About Us | Help Videos | Contact Us | Subscriptions
 

Abstract

 

This article in CS

  1. Vol. 48 No. 4, p. 1255-1265
     
    Received: Aug 26, 2007


    * Corresponding author(s): rtrethowan@camden.usyd.edu.au
 View
 Download
 Alerts
 Permissions
Request Permissions
 Share

doi:10.2135/cropsci2007.08.0477

Novel Germplasm Resources for Improving Environmental Stress Tolerance of Hexaploid Wheat

  1. R. M. Trethowan *a and
  2. A. Mujeeb-Kazib
  1. a Univ. of Sydney, Plant Breeding Institute, PMB 11, Camden, 2570, NSW, Australia
    b National Institute of Biotechnology and Genetic Engineering (NIBGE), Faisalabad, Pakistan

Abstract

Wheat (Triticum spp. L.) breeders have significantly improved wheat adaptation to stress-prone environments around the world. This progress has largely been achieved using empirical selection and genetic variability within the primary wheat gene pool. As most stress tolerance traits are quantitatively inherited, expansion of the available genetic diversity for stress tolerance is necessary if rates of genetic progress are to be maintained. This review explores three sources of novel genetic variability, namely synthetic wheat, landrace cultivars, and alien introgressions and their applicability to applied wheat breeding. Synthetic hexaploid wheat, derived by crossing tetraploid wheat with Aegilops tauschii, provides new genetic variability for adaptation to drought, high temperature, salinity, waterlogging, and soil micronutrient imbalances from the secondary wheat gene pool. Synthetic-derived materials have performed well in many stressed environments globally. There is significant unexploited variation among landraces and modern wheat cultivars to improve the stress adaptation of cultivated wheat. The tertiary gene pool, with a few significant exceptions, has been more difficult to exploit due to complex inheritance, meiotic instability, and linked deleterious effects. Nevertheless, there is sufficient genetic variation in the wheat gene pool to ensure the continued improvement of wheat adaptation to abiotic stress.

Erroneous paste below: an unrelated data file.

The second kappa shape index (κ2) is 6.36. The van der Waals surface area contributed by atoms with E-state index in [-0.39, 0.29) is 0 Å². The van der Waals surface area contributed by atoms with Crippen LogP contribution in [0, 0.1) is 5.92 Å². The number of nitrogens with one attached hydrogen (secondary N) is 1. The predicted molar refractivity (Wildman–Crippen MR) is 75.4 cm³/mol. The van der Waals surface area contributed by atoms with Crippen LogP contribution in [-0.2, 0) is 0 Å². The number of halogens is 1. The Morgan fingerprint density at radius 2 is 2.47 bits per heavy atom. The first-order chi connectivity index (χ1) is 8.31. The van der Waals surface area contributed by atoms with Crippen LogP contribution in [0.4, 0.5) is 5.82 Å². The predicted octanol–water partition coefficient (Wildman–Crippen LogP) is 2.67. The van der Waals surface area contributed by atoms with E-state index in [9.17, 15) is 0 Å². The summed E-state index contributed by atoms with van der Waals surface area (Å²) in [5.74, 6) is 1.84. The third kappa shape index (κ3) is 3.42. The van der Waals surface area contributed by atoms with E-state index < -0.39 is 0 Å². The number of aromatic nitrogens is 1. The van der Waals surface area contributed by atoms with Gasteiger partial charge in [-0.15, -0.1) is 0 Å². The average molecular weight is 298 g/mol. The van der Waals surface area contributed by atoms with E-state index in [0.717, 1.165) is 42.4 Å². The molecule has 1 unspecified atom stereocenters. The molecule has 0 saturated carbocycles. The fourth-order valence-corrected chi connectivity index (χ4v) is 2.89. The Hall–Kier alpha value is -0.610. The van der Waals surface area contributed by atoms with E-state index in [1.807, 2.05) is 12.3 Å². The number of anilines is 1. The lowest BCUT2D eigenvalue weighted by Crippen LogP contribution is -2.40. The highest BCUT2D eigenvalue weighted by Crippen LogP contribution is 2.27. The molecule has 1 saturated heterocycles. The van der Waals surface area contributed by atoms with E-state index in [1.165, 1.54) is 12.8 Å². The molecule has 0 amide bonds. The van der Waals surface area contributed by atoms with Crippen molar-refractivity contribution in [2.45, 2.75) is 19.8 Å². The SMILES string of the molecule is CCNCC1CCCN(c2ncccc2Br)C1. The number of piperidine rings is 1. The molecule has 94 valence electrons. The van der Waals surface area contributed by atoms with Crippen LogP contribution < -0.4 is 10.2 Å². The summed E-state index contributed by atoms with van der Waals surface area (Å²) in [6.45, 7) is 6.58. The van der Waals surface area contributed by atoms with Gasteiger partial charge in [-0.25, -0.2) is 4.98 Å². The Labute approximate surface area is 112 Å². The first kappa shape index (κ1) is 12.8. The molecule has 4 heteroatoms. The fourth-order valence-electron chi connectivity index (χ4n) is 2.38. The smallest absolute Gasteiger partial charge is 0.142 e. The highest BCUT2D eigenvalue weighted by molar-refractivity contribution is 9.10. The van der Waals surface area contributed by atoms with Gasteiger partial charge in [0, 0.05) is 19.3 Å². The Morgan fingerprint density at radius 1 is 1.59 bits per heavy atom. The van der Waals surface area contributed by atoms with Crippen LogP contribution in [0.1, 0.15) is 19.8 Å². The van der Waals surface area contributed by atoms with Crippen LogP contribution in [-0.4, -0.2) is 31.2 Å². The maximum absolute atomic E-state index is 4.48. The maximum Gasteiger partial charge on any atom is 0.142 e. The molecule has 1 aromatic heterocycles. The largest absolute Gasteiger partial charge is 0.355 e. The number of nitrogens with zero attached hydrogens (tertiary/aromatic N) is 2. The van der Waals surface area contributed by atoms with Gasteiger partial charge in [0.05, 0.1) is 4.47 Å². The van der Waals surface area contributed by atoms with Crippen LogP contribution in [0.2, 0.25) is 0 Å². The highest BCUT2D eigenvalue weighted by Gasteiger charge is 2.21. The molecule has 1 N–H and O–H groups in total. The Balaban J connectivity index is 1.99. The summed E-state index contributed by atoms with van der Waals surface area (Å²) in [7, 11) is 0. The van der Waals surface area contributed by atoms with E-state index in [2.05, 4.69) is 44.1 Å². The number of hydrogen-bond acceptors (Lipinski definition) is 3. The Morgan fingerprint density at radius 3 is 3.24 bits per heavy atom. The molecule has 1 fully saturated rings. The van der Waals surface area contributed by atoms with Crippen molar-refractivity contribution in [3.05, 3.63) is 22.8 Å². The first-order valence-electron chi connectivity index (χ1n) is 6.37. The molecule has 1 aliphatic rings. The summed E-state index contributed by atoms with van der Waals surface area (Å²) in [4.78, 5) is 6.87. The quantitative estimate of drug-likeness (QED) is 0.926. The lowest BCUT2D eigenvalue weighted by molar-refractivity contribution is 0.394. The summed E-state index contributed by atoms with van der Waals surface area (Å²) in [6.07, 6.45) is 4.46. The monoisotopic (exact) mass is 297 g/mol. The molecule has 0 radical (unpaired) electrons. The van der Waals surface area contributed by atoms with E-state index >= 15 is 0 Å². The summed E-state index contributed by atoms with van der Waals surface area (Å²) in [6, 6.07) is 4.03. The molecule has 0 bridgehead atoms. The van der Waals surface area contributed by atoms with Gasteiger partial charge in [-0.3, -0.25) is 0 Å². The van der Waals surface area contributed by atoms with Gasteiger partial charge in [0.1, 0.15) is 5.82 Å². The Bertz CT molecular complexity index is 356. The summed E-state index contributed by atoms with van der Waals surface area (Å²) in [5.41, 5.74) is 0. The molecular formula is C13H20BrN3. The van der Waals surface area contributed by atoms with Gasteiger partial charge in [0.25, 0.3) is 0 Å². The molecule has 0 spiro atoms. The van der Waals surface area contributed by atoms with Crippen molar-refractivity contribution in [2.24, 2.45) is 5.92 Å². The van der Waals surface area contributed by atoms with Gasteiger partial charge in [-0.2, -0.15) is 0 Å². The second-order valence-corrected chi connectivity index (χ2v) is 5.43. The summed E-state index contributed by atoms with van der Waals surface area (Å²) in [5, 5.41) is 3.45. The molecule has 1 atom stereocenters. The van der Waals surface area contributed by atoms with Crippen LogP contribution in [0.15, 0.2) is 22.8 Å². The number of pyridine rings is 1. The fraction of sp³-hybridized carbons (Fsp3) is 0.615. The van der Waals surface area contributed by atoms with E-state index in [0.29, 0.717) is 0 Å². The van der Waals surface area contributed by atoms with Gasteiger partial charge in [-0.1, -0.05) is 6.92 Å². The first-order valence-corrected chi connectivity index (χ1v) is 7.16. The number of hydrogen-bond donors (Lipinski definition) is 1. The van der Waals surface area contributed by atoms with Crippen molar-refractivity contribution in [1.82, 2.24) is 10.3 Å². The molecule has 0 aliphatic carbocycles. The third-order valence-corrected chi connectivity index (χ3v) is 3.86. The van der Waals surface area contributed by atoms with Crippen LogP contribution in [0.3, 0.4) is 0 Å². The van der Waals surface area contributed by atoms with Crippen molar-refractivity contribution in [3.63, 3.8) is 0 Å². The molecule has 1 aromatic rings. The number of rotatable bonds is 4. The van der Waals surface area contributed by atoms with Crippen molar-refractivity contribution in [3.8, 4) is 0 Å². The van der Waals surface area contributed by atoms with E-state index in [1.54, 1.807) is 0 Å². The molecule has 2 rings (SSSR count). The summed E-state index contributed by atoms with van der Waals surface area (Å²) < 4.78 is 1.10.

Please view the pdf by using the Full Text (PDF) link under 'View' to the left.

Copyright © 2008. Crop Science Society of AmericaCrop Science Society of America